City College trustees OK salary cuts to avoid layoffs
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The City College of San Francisco Board of Trustees voted unanimously May 10 to approve an agreement to impose salary cuts in order to avert massive layoffs and the resulting class cuts at the educational institution.
The salary reductions were approved prior to the meeting by members of the American Federation of Teachers Local 2121, which had reached a tentative agreement with the college administration May 8. According to a news release from the union hours before the board meeting, 82% of the members voted in favor of the pay cuts to avoid layoffs.
As the Bay Area Reporter reported last week, it was anticipated that the college's board would vote at its May 10 meeting on the budget matter. The board had already approved the sending of layoff notices to 163 faculty members and 34 administrators across 39 departments as a way of dealing with a projected deficit of $33 million.
Those AFT members who voted, about 79%, accepted salary reductions, ranging from 4-11%, to prevent "devastating cuts and protect access for students," the release stated.
"The CCSF Board of Trustees meets this afternoon at 4 p.m. to make their final decision on proposed layoffs and cuts," the news release, which was sent minutes before the trustees met, stated. "AFT 2121 urges them to demonstrate the same commitment to CCSF that its educators have just shown. CCSF has been long underfunded by the state: the needs of San Francisco have always far surpassed support from Sacramento. The solution to this problem cannot be the elimination of the public community college that San Franciscans depend on to access quality higher education."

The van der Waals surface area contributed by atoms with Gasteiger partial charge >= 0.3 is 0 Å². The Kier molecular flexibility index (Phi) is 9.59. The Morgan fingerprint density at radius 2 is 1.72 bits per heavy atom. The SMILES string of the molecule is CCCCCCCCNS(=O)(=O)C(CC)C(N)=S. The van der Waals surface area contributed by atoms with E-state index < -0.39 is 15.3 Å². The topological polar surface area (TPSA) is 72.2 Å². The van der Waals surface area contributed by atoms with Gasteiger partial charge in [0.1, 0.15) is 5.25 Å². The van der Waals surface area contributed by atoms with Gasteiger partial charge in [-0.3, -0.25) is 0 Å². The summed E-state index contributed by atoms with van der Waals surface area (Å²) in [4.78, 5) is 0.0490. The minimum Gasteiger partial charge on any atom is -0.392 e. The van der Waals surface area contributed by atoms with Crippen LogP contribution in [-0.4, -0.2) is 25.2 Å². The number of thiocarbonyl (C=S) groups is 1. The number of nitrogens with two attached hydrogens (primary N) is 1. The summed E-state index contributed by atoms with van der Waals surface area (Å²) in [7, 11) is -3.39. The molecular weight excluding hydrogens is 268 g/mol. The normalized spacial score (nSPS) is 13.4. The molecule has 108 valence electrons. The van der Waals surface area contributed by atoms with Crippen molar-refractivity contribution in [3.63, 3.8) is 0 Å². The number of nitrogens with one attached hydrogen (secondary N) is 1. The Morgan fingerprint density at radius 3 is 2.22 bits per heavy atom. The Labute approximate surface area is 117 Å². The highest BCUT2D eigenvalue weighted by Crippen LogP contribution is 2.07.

AFT 2021 cited America's most famous community college professor: first lady Jill Biden.
"While the national conversation increasingly moves towards recognizing the essential role of community colleges in addressing racial, class, and gender inequities, cities such as San Francisco need to ensure that they adequately fund, in the words of Dr. Jill Biden, their own 'most powerful engines of prosperity,'" it stated.
Tom Temprano, a gay man who is vice president of the City College board, stated after the meeting that the school needs local, state, and federal help.
"Tonight I joined with my colleagues to vote for an agreement with our faculty that closed the budget gap for the time being," stated Temprano, a legislative aide to gay District 8 Supervisor Rafael Mandelman. "Fortunately, that means no layoffs and no class cuts this year. Like community colleges across the country during the pandemic, City College has lost thousands of students and tens of millions of dollars — and it's going to get worse if we don't address our structural budget issues. We need help from the federal, state, and local government to grow again and I'm committed to working to make that happen."
Temprano was in the heat of the controversy late last week after unsupported and unfounded accusations he called the police on protesters who showed up to his Castro neighborhood home May 6, as the B.A.R. reported.
Shanell Williams, a bisexual woman who is the president of the board, stopped a public comment midway through from English professor Tehmina Khan when they repeated those accusations during Monday's meeting. Williams did not return a B.A.R. request for comment by press time.